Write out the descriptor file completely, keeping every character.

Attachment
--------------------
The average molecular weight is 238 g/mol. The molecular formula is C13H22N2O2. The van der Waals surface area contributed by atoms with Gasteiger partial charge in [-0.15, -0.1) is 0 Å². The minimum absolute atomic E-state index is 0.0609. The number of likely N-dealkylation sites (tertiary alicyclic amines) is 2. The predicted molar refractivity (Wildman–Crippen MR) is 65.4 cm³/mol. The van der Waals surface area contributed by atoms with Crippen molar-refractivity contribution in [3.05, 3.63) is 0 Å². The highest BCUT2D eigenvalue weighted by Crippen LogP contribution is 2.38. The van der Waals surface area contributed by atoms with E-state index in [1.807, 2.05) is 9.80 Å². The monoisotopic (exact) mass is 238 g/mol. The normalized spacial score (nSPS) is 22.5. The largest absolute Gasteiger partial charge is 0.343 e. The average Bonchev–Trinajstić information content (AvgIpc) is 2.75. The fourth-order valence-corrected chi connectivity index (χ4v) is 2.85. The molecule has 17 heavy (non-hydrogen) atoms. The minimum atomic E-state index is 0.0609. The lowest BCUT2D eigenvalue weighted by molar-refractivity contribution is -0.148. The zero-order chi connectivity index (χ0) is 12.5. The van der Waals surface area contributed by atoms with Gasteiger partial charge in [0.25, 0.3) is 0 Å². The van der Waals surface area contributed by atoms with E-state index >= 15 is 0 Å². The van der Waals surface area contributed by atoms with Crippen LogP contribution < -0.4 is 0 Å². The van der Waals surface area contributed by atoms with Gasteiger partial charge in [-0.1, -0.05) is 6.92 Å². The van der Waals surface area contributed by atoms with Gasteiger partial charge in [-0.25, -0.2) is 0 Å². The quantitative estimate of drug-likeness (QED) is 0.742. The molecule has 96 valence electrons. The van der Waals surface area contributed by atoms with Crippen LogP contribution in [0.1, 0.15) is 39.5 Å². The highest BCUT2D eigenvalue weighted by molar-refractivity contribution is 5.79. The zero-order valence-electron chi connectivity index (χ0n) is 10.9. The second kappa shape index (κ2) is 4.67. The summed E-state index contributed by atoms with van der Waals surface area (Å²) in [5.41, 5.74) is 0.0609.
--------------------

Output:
The average molecular weight is 238 g/mol. The molecular formula is C13H22N2O2. The van der Waals surface area contributed by atoms with Gasteiger partial charge in [-0.15, -0.1) is 0 Å². The minimum absolute atomic E-state index is 0.0609. The number of likely N-dealkylation sites (tertiary alicyclic amines) is 2. The predicted molar refractivity (Wildman–Crippen MR) is 65.4 cm³/mol. The van der Waals surface area contributed by atoms with Crippen molar-refractivity contribution in [3.05, 3.63) is 0 Å². The highest BCUT2D eigenvalue weighted by Crippen LogP contribution is 2.38. The van der Waals surface area contributed by atoms with E-state index in [1.807, 2.05) is 9.80 Å². The monoisotopic (exact) mass is 238 g/mol. The normalized spacial score (nSPS) is 22.5. The largest absolute Gasteiger partial charge is 0.343 e. The average Bonchev–Trinajstić information content (AvgIpc) is 2.75. The fourth-order valence-corrected chi connectivity index (χ4v) is 2.85. The molecule has 17 heavy (non-hydrogen) atoms. The minimum atomic E-state index is 0.0609. The lowest BCUT2D eigenvalue weighted by molar-refractivity contribution is -0.148. The zero-order chi connectivity index (χ0) is 12.5. The van der Waals surface area contributed by atoms with Gasteiger partial charge in [0.25, 0.3) is 0 Å². The van der Waals surface area contributed by atoms with E-state index >= 15 is 0 Å². The van der Waals surface area contributed by atoms with Crippen LogP contribution < -0.4 is 0 Å². The van der Waals surface area contributed by atoms with Gasteiger partial charge in [-0.1, -0.05) is 6.92 Å². The van der Waals surface area contributed by atoms with Gasteiger partial charge in [-0.25, -0.2) is 0 Å². The quantitative estimate of drug-likeness (QED) is 0.742. The molecule has 96 valence electrons. The van der Waals surface area contributed by atoms with Crippen LogP contribution in [0.1, 0.15) is 39.5 Å². The highest BCUT2D eigenvalue weighted by molar-refractivity contribution is 5.79. The zero-order valence-electron chi connectivity index (χ0n) is 10.9. The second kappa shape index (κ2) is 4.67. The summed E-state index contributed by atoms with van der Waals surface area (Å²) in [5.41, 5.74) is 0.0609.